Recent Trends in Foreign Corrupt Practices Act Sentencing

Recent Trends in Foreign Corrupt Practices Act Sentencing

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In recent years, there has been a significant and purposeful increase in the number of Foreign Corrupt Practices Act (FCPA) cases brought against individuals. As part of its effort to deter individual misconduct, the government has urged courts to impose significant prison sentences, but the judicial response has been mixed. In many cases, judges have imposed sentences far less severe than those sought by the US Department of Justice (DOJ). However, there have been notable exceptions, including the longest prison sentence in the history of the FCPA. Indications are that some judges are not convinced that an FCPA conviction merits a prison term as long as those typically sought by the DOJ, though, as enforcement focus on prosecuting individuals continues, there will be ample opportunity to see whether a clear trend emerges.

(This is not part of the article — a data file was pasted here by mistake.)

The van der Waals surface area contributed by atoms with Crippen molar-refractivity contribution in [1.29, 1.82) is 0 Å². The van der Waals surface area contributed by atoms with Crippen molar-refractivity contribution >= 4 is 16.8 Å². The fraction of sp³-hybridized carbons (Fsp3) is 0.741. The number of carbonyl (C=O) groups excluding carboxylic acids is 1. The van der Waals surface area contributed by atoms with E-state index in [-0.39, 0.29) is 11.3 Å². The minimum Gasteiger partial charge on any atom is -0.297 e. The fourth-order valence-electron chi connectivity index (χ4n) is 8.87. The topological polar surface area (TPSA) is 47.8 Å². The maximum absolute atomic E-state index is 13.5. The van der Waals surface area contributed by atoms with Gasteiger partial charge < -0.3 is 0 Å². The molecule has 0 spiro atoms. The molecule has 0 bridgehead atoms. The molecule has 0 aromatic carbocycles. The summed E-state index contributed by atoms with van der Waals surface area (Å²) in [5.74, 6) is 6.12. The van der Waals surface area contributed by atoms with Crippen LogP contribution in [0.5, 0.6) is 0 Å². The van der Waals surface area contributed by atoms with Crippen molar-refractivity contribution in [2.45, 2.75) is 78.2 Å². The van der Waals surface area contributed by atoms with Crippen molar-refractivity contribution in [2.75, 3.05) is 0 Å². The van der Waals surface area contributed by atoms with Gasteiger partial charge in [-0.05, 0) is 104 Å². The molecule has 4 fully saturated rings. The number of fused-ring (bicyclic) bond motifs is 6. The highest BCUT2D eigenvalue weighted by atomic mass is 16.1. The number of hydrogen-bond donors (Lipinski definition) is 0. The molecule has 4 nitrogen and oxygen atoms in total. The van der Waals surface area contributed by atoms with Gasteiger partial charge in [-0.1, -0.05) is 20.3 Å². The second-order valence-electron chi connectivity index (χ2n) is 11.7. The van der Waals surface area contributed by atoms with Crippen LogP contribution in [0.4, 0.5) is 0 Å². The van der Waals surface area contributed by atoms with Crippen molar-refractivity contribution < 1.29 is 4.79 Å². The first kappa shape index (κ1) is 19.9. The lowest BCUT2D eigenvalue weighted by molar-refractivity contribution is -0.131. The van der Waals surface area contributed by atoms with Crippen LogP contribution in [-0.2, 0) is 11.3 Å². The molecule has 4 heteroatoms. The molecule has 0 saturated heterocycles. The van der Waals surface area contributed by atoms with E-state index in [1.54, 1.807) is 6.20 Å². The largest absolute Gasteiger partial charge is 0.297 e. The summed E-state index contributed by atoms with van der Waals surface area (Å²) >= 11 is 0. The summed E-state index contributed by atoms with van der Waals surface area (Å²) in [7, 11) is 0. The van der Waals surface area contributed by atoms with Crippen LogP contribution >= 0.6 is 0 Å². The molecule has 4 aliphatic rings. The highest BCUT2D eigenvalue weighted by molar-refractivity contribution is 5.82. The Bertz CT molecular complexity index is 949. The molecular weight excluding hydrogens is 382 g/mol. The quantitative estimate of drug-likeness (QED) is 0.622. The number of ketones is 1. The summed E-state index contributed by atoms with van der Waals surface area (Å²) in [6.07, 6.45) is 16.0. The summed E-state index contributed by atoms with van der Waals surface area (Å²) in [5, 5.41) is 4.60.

In an article originally published by LexisNexis, WilmerHale Litigation Partners Roger M. Witten, Kimberly A. Parker and Jay Holtmeier analyze the recent increase in the prosecution of individuals in FCPA cases and sentencing in such cases.

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